These pictures were made by starting with a square, finding the half-way point on each side and joining those points up. You could investigate your own starting shape.

This article for teachers suggests ideas for activities built around 10 and 2010.

Investigate how this pattern of squares continues. You could measure lengths, areas and angles.

Which times on a digital clock have a line of symmetry? Which look the same upside-down? You might like to try this investigation and find out!

What do these two triangles have in common? How are they related?

I cut this square into two different shapes. What can you say about the relationship between them?

What is the largest cuboid you can wrap in an A3 sheet of paper?

Bernard Bagnall describes how to get more out of some favourite NRICH investigations.

"Ip dip sky blue! Who's 'it'? It's you!" Where would you position yourself so that you are 'it' if there are two players? Three players ...?

Can you make these equilateral triangles fit together to cover the paper without any gaps between them? Can you tessellate isosceles triangles?

When Charlie asked his grandmother how old she is, he didn't get a straightforward reply! Can you work out how old she is?

In my local town there are three supermarkets which each has a special deal on some products. If you bought all your shopping in one shop, where would be the cheapest?

Bernard Bagnall looks at what 'problem solving' might really mean in the context of primary classrooms.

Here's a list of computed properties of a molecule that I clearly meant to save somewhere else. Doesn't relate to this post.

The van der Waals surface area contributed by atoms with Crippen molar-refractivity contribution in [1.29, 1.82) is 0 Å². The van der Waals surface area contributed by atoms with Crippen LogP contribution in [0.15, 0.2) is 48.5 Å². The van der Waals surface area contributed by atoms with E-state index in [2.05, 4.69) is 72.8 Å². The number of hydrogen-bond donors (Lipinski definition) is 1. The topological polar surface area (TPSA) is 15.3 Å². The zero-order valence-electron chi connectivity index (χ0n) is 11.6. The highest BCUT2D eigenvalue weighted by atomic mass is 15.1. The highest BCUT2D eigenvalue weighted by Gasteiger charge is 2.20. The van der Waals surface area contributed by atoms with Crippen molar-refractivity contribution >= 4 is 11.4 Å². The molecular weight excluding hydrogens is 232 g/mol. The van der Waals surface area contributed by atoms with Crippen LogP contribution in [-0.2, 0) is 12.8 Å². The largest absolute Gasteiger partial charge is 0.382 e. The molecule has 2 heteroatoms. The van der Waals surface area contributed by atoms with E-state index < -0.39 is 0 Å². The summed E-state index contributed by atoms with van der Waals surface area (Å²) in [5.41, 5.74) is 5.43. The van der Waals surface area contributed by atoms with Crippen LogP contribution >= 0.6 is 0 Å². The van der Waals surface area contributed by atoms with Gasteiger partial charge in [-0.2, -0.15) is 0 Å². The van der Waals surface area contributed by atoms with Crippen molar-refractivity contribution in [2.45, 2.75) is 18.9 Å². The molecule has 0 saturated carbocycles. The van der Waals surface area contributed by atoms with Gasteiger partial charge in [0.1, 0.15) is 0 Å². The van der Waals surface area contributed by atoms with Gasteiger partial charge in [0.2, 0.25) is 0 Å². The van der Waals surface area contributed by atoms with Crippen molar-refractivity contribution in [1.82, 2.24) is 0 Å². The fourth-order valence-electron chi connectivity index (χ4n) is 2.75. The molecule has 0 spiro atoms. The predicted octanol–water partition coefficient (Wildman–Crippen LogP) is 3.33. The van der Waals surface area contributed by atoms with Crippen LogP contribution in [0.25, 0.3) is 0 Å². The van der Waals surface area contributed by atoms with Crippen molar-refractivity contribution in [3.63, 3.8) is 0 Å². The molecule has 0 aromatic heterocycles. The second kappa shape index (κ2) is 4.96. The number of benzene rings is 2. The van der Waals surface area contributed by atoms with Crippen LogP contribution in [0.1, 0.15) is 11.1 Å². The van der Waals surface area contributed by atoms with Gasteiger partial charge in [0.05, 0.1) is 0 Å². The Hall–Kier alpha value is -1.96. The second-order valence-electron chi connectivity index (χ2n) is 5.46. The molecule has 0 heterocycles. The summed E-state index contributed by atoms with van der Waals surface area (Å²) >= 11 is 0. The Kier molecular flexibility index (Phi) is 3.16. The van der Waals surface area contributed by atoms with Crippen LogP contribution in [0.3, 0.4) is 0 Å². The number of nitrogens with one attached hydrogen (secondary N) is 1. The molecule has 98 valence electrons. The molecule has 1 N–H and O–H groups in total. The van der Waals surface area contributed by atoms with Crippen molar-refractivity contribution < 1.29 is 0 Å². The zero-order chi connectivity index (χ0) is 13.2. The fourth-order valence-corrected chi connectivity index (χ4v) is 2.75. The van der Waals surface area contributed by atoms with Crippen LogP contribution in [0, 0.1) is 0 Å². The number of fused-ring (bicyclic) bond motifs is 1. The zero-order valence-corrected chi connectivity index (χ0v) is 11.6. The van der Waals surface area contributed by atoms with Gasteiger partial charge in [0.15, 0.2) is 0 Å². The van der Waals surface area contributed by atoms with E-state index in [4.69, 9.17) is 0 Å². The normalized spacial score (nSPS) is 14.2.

When newspaper pages get separated at home we have to try to sort them out and get things in the correct order. How many ways can we arrange these pages so that the numbering may be different?

What happens when you add the digits of a number then multiply the result by 2 and you keep doing this? You could try for different numbers and different rules.

Cut differently-sized square corners from a square piece of paper to make boxes without lids. Do they all have the same volume?

This activity asks you to collect information about the birds you see in the garden. Are there patterns in the data or do the birds seem to visit randomly?

In this investigation we are going to count the number of 1s, 2s, 3s etc in numbers. Can you predict what will happen?

A thoughtful shepherd used bales of straw to protect the area around his lambs. Explore how you can arrange the bales.

Investigate the area of 'slices' cut off this cube of cheese. What would happen if you had different-sized block of cheese to start with?

Here are many ideas for you to investigate - all linked with the number 2000.

Follow the directions for circling numbers in the matrix. Add all the circled numbers together. Note your answer. Try again with a different starting number. What do you notice?

What happens to the area of a square if you double the length of the sides? Try the same thing with rectangles, diamonds and other shapes. How do the four smaller ones fit into the larger one?

If we had 16 light bars which digital numbers could we make? How will you know you've found them all?